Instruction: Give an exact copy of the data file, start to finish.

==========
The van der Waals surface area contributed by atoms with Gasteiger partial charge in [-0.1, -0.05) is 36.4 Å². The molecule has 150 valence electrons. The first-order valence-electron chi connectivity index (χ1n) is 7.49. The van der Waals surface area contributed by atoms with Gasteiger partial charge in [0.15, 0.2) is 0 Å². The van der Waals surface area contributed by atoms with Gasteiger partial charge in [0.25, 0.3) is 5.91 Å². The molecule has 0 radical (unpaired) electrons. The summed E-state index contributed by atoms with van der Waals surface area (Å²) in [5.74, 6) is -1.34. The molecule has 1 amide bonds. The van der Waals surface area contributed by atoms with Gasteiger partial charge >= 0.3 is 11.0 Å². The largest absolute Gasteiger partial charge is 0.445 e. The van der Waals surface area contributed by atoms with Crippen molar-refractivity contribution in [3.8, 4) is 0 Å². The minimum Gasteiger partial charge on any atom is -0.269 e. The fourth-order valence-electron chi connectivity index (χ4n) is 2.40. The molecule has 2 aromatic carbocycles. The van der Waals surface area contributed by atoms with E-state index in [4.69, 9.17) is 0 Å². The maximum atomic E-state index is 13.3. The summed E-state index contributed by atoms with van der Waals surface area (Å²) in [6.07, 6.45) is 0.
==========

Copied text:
The van der Waals surface area contributed by atoms with Gasteiger partial charge in [-0.1, -0.05) is 36.4 Å². The molecule has 150 valence electrons. The first-order valence-electron chi connectivity index (χ1n) is 7.49. The van der Waals surface area contributed by atoms with Gasteiger partial charge in [0.15, 0.2) is 0 Å². The van der Waals surface area contributed by atoms with Gasteiger partial charge in [0.25, 0.3) is 5.91 Å². The molecule has 0 radical (unpaired) electrons. The summed E-state index contributed by atoms with van der Waals surface area (Å²) in [5.74, 6) is -1.34. The molecule has 1 amide bonds. The van der Waals surface area contributed by atoms with Gasteiger partial charge >= 0.3 is 11.0 Å². The largest absolute Gasteiger partial charge is 0.445 e. The van der Waals surface area contributed by atoms with Crippen molar-refractivity contribution in [3.8, 4) is 0 Å². The minimum Gasteiger partial charge on any atom is -0.269 e. The fourth-order valence-electron chi connectivity index (χ4n) is 2.40. The molecule has 2 aromatic carbocycles. The van der Waals surface area contributed by atoms with E-state index in [4.69, 9.17) is 0 Å². The maximum atomic E-state index is 13.3. The summed E-state index contributed by atoms with van der Waals surface area (Å²) in [6.07, 6.45) is 0.